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I've got a problem that's a bit strange. We have a project that we compile for several different architectures, notably these 2: SH4 and MIPS.

We've had a problem for some time, where some code would compile in SH4, but not for MIPS, because of missing includes. I've narrowed down the problem to this test file:

#include <sstream>
// deliberately not including the needed includes

int main()
  const char *toto = "Hello World";
  // using printf and strlen which require <stdio.h> and <string.h>
  printf("Toto has len %d\n", strlen(toto)); 
  return 0;

Compiling to SH4 with this command

$ sh4-linux-g++ -O0 -g -Wall -Werror -Wno-write-strings \
                -fno-rtti -fno-exceptions test.cpp -o test

-> no problem at all. The file actually executes normally.

Whereas with MIPS

$ mips-linux-gnu-g++ -O0 -g -Wall -Werror -Wno-write-strings \
                     -fno-rtti -fno-exceptions test.cpp -o test 
test.cpp: In function 'int main()':
test.cpp:6: error: 'strlen' was not declared in this scope

Now, I've run several things, notably the dependency generation of both g++. What I see is this:


$ sh4-linux-g++ -O0 -g -Wall -Werror -Wno-write-strings \ 
                -fno-rtti -fno-exceptions test.cpp -M |grep "/string.h"

  /opt/STM/STLinux-2.3/devkit/sh4/target/usr/include/string.h \

-> string.h automatically included.


mips-linux-gnu-g++ -O0 -g -Wall -Werror -Wno-write-strings \
 -fno-rtti -fno-exceptions test.cpp -M |grep "/string.h"

-> string.h missing in includes

For information:

SH4 version  = 4.2.4 (2007)  
MIPS version = 4.3.2 (2008)

What's going on here? The <sstream> include seems to drag along all what's needed for strlen() when compiling on SH4, whereas on MIPS it doesn't. I suspect this is because the versions are different, but I'm not sure.

My real problem, in the end, is that when I develop on SH4, I'd like to be sure that if it compiles, it will compile on all targets. Is there a solution to this?

share|improve this question
Unfortunately I think the only solution is to have sufficient self-discipline when coding to ensure that all required headers are explicitly #included and never rely on side-effects of other #includes. In the above case you should have #include <cstdio> and #include <cstring> and not rely on the side effects of #include <sstream>. – Paul R Jul 19 '12 at 9:00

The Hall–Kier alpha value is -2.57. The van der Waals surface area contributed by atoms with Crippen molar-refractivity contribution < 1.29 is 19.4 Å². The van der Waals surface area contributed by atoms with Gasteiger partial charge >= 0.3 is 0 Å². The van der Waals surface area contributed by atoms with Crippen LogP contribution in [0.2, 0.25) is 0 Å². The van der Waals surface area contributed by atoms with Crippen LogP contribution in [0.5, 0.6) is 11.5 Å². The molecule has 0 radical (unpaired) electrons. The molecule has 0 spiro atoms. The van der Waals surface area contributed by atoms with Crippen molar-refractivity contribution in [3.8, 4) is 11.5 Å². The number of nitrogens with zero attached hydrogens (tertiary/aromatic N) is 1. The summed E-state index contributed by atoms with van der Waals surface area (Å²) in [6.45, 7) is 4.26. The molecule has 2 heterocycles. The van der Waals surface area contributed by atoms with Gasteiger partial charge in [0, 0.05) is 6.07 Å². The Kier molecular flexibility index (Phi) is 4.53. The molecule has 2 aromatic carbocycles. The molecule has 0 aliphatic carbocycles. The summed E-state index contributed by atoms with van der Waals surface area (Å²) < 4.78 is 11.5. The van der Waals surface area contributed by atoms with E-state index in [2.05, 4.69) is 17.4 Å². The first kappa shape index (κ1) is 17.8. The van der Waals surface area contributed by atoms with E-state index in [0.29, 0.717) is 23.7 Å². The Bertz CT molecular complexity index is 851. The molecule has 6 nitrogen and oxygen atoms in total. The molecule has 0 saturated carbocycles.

Yeah, that's what I guess would be the solution, but this example above is simply what I got from stripping the actual faulty file. We have a continuous integration process that tells us when a compilation fails. But I guess human fault is always going to happen :) – Gui13 Jul 19 '12 at 9:10
up vote 2 down vote accepted

What's going on here?

You're basically asking "why does my non-standard code compile with one version of a compiler but not another?" Of course it's because the versions are different.

See the GCC 4.3 changes which say this under the Runtime Library (libstdc++) section:

Header dependencies have been streamlined, reducing unnecessary includes and pre-processed bloat.

We've continued reducing header dependencies in more recent versions too, to be stricter and to reduce namespace pollution (e.g. 4.6 avoids including <cstddef> unnecessarily, and 4.7 no longer includes <unistd.h> unnecessarily), so to answer your final question I would suggest using the most recent GCC version you can (even if only to check the code not for production builds) as it has the strictest, cleanest headers and will find the most problems. Another option would be to use an even stricter standard library implementation, such as libcomo.

share|improve this answer
That's actually the kind of answer I was looking for. I wasn't sure if the header includes beiing different from one version to another was normal. So, yeah, we'll have to isolate the code that can compile on x86 and add this architecture to the continuous integration. Thanks! – Gui13 Jul 19 '12 at 13:26

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